weather icon Partly Cloudy

Las Vegan PJ Savoy defies doubters en route to Elite Eight

PJ Savoy bought a hat embroidered with “D-I Bound” during the AAU season before his senior year at Las Vegas High School, only to throw it away after graduation.

Forget about offers: 17.7 points, 7.1 rebounds, 2.1 assists, 1.6 steals and 1.1 blocks per game apparently couldn’t attract any Division I attention.

Neither could a 31-point, seven-rebound effort against national juggernaut Findlay Prep.

Not one Division I college believed in Savoy the way he believed in himself.

And now he’s on the brink of the Final Four.

After a one-year stint at Sheridan Community College in Sheridan, Wyoming, Savoy fulfilled his dream of earning a Division I scholarship by signing in 2016 with Florida State, which plays Michigan on Saturday in the Elite Eight.

The 6-foot-4-inch junior guard averages 6.5 points in 12.8 minutes and converts 37.4 percent of his 3-pointers. He hit the go-ahead 3-pointer with 1:12 left in the Seminoles’ 75-70 victory over the West Regional’s No. 1 seed, Xavier, in the second round.

“There were countless times I remember crying to my parents that I wasn’t going to be able to live out my dream,” he said. “That’s really my drive right now, to prove everybody wrong.”

Savoy starred at Chaparral High for two years before transferring to Las Vegas High, where he played two years before graduating in 2015.

Las Vegas coach Jason Wilson said Savoy is the best shooter he’s coached, and he contacted more than 100 Division I schools on the player’s behalf.

Only three responded. And none offered a scholarship.

“They wouldn’t give him a sniff,” Wilson said. “Honestly, I don’t know what the deal was … I’m sure that being told no put a chip on PJ’s shoulder and gave him something to work for.”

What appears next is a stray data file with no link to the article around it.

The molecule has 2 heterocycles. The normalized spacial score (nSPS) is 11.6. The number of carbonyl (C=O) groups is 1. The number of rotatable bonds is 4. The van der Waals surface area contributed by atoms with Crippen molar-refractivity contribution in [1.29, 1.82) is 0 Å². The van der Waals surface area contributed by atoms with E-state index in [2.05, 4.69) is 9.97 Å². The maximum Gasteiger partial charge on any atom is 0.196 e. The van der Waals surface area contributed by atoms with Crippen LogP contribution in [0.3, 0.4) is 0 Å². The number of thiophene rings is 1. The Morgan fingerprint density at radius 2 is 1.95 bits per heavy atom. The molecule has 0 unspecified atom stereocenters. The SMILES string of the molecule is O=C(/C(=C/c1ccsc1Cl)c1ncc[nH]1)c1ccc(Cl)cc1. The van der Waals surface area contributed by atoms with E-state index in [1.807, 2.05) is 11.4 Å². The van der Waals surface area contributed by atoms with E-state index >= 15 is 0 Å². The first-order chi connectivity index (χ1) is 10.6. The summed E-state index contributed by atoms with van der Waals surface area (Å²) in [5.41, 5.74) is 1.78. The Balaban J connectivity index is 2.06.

Savoy’s father, Patrick, speculated that college coaches bypassed his son because of his on-ball defense. So the younger Savoy worked and worked and worked, transforming into one of the country’s top junior college players during his season at Sheridan.

He averaged 16.8 points and 5.1 rebounds while making 42.7 percent of his 3-point attempts. But those numbers weren’t enough for an invitation to a top junior college postseason camp in Kansas.

He was doubted, again, and had to play his way in.

“They said I wasn’t good enough to get in (to the camp) with my stat line,” he said. “I did well (in the play-in games), ended up getting in … After that weekend, I had probably 15 offers.”

He chose Florida State after visiting the school.

“It just felt so good to see him in that spotlight, to see him on this level,” said the elder Savoy, who played basketball at UNLV. “That confidence level he has on him now, it’s unbelievable.”

Contact reporter Sam Gordon at sgordon@reviewjournal.com. Follow @BySamGordon on Twitter.

Don't miss the big stories. Like us on Facebook.
Virginia-Texas Tech title game just what the NCAA needed

Redemption ultimately came for the Cavaliers, who officially exorcised all their demons with a 85-77 victory in overtime before 72,062 at U.S. Bank Stadium, completing arguably one the most implausible 12-month comebacks in the event’s history.

Virginia wins national title with 85-77 OT win over Texas Tech

Led by De’Andre Hunter and his NBA-ready game, Virginia held off a tenacious Texas Tech team for an 85-77 overtime win — a scintillating victory that came 388 days after a crushing setback that might have sunk a lesser team for years.

Baylor holds off Notre Dame 82-81 for women’s title

Baylor recovered after blowing a 17-point lead and losing a star player, beating Notre Dame 82-81 for the NCAA women’s basketball championship Sunday night when 2018 tournament hero Arike Ogunbowale missed a foul shot in the final seconds.

Texas Tech reaches national final from deep in the dirt

Matt Mooney plays in the dirt. He was digging in it long before arriving to Lubbock, Tex., before awaiting the biggest basketball game of his life, a One Shining Moment most only dream about but never experience.